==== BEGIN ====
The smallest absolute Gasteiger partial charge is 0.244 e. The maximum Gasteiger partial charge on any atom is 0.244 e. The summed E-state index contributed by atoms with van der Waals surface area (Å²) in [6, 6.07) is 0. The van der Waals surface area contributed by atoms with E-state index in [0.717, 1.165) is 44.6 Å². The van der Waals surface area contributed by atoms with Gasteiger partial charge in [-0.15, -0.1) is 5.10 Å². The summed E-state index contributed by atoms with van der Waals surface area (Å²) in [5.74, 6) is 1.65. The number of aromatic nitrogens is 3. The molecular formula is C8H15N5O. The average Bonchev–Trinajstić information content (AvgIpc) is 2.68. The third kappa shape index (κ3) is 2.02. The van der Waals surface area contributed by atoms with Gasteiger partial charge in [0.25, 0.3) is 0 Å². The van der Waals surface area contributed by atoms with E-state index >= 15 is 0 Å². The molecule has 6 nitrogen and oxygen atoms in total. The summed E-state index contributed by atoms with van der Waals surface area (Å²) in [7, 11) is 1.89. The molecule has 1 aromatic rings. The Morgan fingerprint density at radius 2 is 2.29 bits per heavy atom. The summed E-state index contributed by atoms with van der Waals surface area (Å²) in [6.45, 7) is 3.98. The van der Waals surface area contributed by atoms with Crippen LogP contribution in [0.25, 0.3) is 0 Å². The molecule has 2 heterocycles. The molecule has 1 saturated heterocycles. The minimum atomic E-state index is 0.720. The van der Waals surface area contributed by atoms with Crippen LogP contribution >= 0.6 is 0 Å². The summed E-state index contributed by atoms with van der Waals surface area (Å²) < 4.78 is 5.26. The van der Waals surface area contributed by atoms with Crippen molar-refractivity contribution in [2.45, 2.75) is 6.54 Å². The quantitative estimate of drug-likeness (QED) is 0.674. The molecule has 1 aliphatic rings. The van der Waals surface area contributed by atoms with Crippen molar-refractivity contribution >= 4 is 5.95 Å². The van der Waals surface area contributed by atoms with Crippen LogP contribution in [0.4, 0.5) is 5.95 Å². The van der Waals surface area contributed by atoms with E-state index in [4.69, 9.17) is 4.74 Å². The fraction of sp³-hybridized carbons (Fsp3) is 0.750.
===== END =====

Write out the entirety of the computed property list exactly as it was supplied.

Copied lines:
The smallest absolute Gasteiger partial charge is 0.244 e. The maximum Gasteiger partial charge on any atom is 0.244 e. The summed E-state index contributed by atoms with van der Waals surface area (Å²) in [6, 6.07) is 0. The van der Waals surface area contributed by atoms with E-state index in [0.717, 1.165) is 44.6 Å². The van der Waals surface area contributed by atoms with Gasteiger partial charge in [-0.15, -0.1) is 5.10 Å². The summed E-state index contributed by atoms with van der Waals surface area (Å²) in [5.74, 6) is 1.65. The number of aromatic nitrogens is 3. The molecular formula is C8H15N5O. The average Bonchev–Trinajstić information content (AvgIpc) is 2.68. The third kappa shape index (κ3) is 2.02. The van der Waals surface area contributed by atoms with Gasteiger partial charge in [0.25, 0.3) is 0 Å². The van der Waals surface area contributed by atoms with E-state index >= 15 is 0 Å². The molecule has 6 nitrogen and oxygen atoms in total. The summed E-state index contributed by atoms with van der Waals surface area (Å²) in [7, 11) is 1.89. The molecule has 1 aromatic rings. The Morgan fingerprint density at radius 2 is 2.29 bits per heavy atom. The summed E-state index contributed by atoms with van der Waals surface area (Å²) in [6.45, 7) is 3.98. The van der Waals surface area contributed by atoms with Crippen LogP contribution in [0.25, 0.3) is 0 Å². The molecule has 2 heterocycles. The molecule has 1 saturated heterocycles. The minimum atomic E-state index is 0.720. The van der Waals surface area contributed by atoms with Crippen LogP contribution >= 0.6 is 0 Å². The summed E-state index contributed by atoms with van der Waals surface area (Å²) < 4.78 is 5.26. The van der Waals surface area contributed by atoms with Crippen molar-refractivity contribution in [2.45, 2.75) is 6.54 Å². The quantitative estimate of drug-likeness (QED) is 0.674. The molecule has 1 aliphatic rings. The van der Waals surface area contributed by atoms with Crippen molar-refractivity contribution >= 4 is 5.95 Å². The van der Waals surface area contributed by atoms with Crippen LogP contribution in [0.4, 0.5) is 5.95 Å². The van der Waals surface area contributed by atoms with E-state index in [4.69, 9.17) is 4.74 Å². The fraction of sp³-hybridized carbons (Fsp3) is 0.750.